Basketball is heading to a point where there are more and more positionless players on the floor. Big guys can handle the ball, little guards do more than just pass, and on the court there are just five players who can play.
Vernon Carey, a 6-9, 245-pound junior from the University School in Fort Lauderdale, Fla., is usually the biggest player on the floor. But that doesn’t mean the son of former NFL offensive lineman Vernon Carey Sr. wants to stay in the paint.
Carey scored a team-high 26 points during the Sharks’ 80-53 win over Panther Creek in the T.J. Warren Bracket of the John Wall Holiday Invitational on Thursday. And even though he threw down plenty of slams, Carey showed off his 3-point touch (2-of-4), passing ability (three assists) and effectiveness from the floor (11-of-13 from the field) during his second trip to the Triangle.
Last season in the John Wall Holiday Invitational, Carey ran to the rim and got most of his tournament points from dunks. Against the Panthers, Carey’s first points came from a layup. His next six came from behind the arc, followed by consecutive rim-rattling dunks to finish with 12 first-half points.
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Carey is the No. 1-ranked player in the Class of 2019, receiving offers from Duke, North Carolina, Florida, Kansas, Kentucky, Miami, UCLA and Michigan State, which he lists as his top eight. Duke coach Mike Krzyzewski and the rest of the Blue Devils’ coaching staff was at the Holiday Invitational Thursday night, and what they saw in Carey was a player who had all the tools and wasn’t afraid to use them.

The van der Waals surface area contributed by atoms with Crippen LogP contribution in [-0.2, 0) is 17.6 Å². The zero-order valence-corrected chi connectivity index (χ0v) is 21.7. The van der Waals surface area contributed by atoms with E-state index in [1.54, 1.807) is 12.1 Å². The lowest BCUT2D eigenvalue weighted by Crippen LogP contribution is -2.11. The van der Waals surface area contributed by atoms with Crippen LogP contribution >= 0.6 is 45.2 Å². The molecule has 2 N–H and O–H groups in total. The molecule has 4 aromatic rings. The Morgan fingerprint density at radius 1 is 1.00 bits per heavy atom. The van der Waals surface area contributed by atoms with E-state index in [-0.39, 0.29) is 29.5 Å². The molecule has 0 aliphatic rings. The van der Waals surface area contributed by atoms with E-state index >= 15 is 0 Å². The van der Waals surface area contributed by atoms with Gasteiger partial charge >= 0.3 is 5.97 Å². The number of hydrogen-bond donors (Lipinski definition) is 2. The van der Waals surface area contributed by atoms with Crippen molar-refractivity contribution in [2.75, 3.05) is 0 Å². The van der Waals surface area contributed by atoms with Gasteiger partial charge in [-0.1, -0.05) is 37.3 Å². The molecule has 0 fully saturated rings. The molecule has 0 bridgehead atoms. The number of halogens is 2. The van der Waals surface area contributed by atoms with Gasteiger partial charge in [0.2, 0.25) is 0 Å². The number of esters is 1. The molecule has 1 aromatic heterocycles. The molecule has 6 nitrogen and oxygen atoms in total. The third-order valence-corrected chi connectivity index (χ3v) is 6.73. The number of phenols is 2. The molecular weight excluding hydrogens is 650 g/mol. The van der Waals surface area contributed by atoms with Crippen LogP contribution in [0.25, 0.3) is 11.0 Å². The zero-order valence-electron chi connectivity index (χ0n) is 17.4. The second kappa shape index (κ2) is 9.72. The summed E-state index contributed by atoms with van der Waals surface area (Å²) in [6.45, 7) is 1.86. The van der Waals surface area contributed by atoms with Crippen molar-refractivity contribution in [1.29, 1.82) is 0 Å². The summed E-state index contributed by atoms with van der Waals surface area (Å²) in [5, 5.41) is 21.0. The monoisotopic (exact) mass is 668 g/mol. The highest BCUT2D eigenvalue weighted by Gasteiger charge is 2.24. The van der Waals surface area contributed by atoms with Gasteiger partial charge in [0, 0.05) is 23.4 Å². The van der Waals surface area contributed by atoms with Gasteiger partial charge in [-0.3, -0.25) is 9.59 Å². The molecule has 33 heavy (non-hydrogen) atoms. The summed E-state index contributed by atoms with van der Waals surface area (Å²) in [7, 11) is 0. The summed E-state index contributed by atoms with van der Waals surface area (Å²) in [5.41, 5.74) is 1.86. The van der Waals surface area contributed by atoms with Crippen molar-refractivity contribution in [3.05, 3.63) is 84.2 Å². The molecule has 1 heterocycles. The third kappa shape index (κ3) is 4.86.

“Very versatile,” University head coach Adrian Sosa said. “He’s big enough, strong enough to go down low and use his size to his advantage, but at the same time he can bring it out on the perimeter.”
In a tournament last week, Sosa used Carey as the primary ball-handler in their dribble drive offense.
“He’s a great ball-handler,” Sosa said. “His skill set is that of a wing player, but that’s credit to him because he works on it all the time. In this new age of basketball a lot of guys say it’s positionless, but we really do have a lot of guys who play multiple positions.”
Not too many back-to-the-basket centers play the game anymore, and Carey works on his entire skill set during training sessions. His goal is to not become one dimensional on the court.
“I’m just trying to expand my game,” Carey said. “Personally, I would like to improve on my defense and be more vocal and rebounding more.”
A lot of college basketball programs would love to have Carey, who says he plans on narrowing his list of potential colleges down to three at the end of the season. Duke seems to be making quite the impression. Not only was the entire coaching staff watching Carey play, but the Sharks had a chance to practice on Duke’s campus Wednesday.
Being in the Triangle for the second year in a row, Carey is seeing first-hand how seriously fans take their college basketball.
“Everybody out here loves basketball,” Carey said. “I mean, it’s the hoops state. Everybody, even if they don’t know you, they come out and support you.”
University will take on state powerhouse High Point Wesleyan Friday in the semifinals at 7 p.m.